I have been trained in health and safety (with a certificate to prove it), regularly read updates from the Health and Safety Executive and I have a wife who constantly voices her concern that I am a bit carefree in my attitude when working in potentially dangerous situations.

But, at the end of the day, the art of cutting corners to save a few moments simply outweighs common sense and at least once a year I manage to say to myself: “Boy, that was close, I’m glad Susan didn’t see that.”

Various incidents over the years on this farm might fall into the hazardous category; from toppling into the crush in front of a half mad steer, to watching the Jack Russell emerge ‘drunk’ from inhaling slurry gas, or clinging desperately to the roof of a shed as a sheet of tin mysteriously buckled beneath me.

I’m quite sure many of us could tell our own near-miss story and isn’t it ironic that something so serious is usually recounted in a way that amuses our audience. Furthermore, the responses to these tales are usually along the lines of: “That was nothing, wait ‘till you hear what happened when I...”, and the recipient can manage to trump your account with something far more ‘impressive’.


This year’s health and safety warning concerns a chainsaw, mature laurels, and a 61-year-old that still won’t take time to plan too far ahead. In other words, no excuses, and a lack of forward planning conspired to leave me with the sorest shoulder imaginable.

In the middle of my woodland are areas of laurels that have been growing freely for decades. I have been told by tree specialists, eco warriors and nature-friendly environmentalists that laurels are an invasive species that do not support a wide variety of biodiversity on the forest floor due to the nature of their canopy.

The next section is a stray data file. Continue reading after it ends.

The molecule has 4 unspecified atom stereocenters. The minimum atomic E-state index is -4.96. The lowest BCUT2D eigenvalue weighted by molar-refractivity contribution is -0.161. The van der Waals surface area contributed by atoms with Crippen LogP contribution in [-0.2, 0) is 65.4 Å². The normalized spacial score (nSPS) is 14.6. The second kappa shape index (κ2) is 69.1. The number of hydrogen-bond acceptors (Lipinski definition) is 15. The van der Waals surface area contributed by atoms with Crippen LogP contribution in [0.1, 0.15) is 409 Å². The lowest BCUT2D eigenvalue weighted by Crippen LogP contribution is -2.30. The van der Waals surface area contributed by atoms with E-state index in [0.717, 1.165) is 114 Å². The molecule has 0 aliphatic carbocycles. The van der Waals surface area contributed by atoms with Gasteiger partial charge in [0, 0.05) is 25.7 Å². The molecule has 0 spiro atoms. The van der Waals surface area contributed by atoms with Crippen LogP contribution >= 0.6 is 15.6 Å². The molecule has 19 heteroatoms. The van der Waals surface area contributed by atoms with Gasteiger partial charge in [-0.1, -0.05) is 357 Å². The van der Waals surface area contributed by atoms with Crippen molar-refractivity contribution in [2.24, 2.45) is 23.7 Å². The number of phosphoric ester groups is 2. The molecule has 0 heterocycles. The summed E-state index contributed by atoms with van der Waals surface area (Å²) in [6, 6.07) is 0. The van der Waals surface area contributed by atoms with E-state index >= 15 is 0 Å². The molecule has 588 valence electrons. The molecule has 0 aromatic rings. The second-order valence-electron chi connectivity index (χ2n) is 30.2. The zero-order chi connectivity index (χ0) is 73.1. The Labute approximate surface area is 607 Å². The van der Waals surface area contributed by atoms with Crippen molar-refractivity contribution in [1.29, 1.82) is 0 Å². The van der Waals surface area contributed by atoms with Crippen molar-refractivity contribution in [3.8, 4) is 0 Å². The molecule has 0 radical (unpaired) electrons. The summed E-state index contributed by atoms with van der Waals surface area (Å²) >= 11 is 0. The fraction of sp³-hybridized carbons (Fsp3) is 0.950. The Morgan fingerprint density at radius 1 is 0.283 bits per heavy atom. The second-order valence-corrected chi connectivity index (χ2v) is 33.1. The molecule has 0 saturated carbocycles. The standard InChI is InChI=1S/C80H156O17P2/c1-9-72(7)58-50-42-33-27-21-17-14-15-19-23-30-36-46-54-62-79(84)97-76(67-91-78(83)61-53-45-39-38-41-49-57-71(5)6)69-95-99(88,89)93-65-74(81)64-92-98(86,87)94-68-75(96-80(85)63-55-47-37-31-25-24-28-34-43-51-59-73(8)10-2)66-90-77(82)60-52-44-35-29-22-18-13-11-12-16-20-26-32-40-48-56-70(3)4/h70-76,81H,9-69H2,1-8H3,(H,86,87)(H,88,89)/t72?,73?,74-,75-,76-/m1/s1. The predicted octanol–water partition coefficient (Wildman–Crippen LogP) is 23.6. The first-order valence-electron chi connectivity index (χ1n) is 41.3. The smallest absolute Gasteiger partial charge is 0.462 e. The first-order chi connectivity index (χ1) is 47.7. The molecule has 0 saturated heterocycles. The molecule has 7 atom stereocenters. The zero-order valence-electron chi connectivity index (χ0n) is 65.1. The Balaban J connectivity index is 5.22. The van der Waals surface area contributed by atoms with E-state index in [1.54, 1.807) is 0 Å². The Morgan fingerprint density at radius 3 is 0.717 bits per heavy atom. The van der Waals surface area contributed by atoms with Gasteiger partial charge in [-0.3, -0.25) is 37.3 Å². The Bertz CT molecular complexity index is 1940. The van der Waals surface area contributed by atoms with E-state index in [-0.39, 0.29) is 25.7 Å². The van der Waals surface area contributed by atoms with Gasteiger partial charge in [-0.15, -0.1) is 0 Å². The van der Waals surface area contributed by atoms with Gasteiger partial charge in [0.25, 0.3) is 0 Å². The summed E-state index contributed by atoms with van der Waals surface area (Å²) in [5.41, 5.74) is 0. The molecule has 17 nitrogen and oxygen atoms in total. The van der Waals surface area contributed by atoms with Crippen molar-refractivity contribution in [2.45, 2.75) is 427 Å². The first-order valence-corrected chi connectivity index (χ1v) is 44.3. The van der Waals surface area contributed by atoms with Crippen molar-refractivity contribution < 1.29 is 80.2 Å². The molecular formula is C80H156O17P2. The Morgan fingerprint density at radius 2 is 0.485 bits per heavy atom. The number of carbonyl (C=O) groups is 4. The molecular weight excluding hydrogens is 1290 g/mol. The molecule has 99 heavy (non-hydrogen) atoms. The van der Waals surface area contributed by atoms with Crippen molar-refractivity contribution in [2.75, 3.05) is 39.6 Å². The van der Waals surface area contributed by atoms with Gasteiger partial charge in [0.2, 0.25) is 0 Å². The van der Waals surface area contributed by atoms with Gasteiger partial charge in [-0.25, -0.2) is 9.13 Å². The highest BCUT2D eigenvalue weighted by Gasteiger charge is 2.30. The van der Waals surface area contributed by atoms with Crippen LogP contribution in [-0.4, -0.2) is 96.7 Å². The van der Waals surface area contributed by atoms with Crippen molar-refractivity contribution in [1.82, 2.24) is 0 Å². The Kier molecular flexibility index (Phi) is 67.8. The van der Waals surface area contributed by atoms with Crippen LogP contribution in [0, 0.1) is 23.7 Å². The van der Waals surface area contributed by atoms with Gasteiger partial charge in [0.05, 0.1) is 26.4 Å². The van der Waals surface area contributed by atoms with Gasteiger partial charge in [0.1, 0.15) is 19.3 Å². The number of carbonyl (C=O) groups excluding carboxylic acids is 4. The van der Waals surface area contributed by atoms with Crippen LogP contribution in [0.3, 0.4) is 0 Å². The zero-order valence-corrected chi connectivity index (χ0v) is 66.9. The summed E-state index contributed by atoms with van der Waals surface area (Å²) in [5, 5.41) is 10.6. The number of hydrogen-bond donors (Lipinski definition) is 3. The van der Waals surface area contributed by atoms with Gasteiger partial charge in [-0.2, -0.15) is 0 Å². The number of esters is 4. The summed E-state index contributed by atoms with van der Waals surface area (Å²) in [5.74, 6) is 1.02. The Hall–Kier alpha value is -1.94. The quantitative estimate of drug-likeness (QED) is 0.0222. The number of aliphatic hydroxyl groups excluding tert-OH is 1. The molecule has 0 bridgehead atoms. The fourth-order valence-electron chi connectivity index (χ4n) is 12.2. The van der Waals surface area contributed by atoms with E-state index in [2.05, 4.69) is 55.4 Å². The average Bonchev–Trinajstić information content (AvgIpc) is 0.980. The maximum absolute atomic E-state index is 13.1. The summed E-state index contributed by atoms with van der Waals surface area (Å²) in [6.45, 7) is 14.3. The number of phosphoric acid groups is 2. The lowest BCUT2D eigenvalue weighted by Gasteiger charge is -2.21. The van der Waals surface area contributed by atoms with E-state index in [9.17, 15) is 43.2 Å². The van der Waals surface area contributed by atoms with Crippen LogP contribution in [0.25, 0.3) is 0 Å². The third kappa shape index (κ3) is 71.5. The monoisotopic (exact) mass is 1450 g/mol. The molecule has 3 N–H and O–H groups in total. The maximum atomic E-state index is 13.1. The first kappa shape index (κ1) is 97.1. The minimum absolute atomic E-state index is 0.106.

Therefore, I took a notion last winter that I would simply walk into the middle of one area, nip off lots of main branches and kill off the source of the problem.

Except, things are never that simple.

I hadn’t realised that the main stems would be over a foot across. On top of that, the first couple went off like a gunshot when the saw was three quarters way through them, and it quickly dawned on me that this was a seriously hard and dense timber.

Therefore, it soon became apparent that I had almost unlimited quantities of good firewood (I know it must be well dried, as green laurel can give off cyanide when burnt). So, for a few afternoons I logged as much of this timber as possible and brought it home to dry in a shed.

Returning to it last week, I thought I would bring a few more loads home for next winter, except I had already taken most of the handily placed branches (they tend to grow along the ground, then upwards, where they entwine themselves across other trees).

Starting in one area, I managed to open up a lovely 15m pathway with foliage across the top, making it into a sort of covered walkway. It was my very own version of the Dark Hedges.


I was getting on far too well, and in my haste to finish this brilliant creation, I just needed to nip a big laurel that was lying across a half-dead birch tree at an angle of 45 degrees.

Without taking two seconds to study the situation, I nipped off a couple of branches above my head, whereupon the whole branch leaned on the birch, and it snapped off without warning.

It hit me on the side of the head and the top of my left shoulder. Honestly, it wasn’t even that impressive in size, but I suppose it fell from a height and I didn’t see it coming.

To say it was sore would be a slight understatement; driving the quad and trailer home was pure agony. When I got back to the house, I was unable to remove my boilersuit due to a lack of movement in the shoulder (and the pain).

Then, Susan came home and instead of lavishing me with love and tender care (and chocolate), she accosted me for not being more careful. The list of crimes I had committed included: not concentrating, not wearing safety gear, not telling anyone where I was going and not having someone with me. I suppose she has a point.

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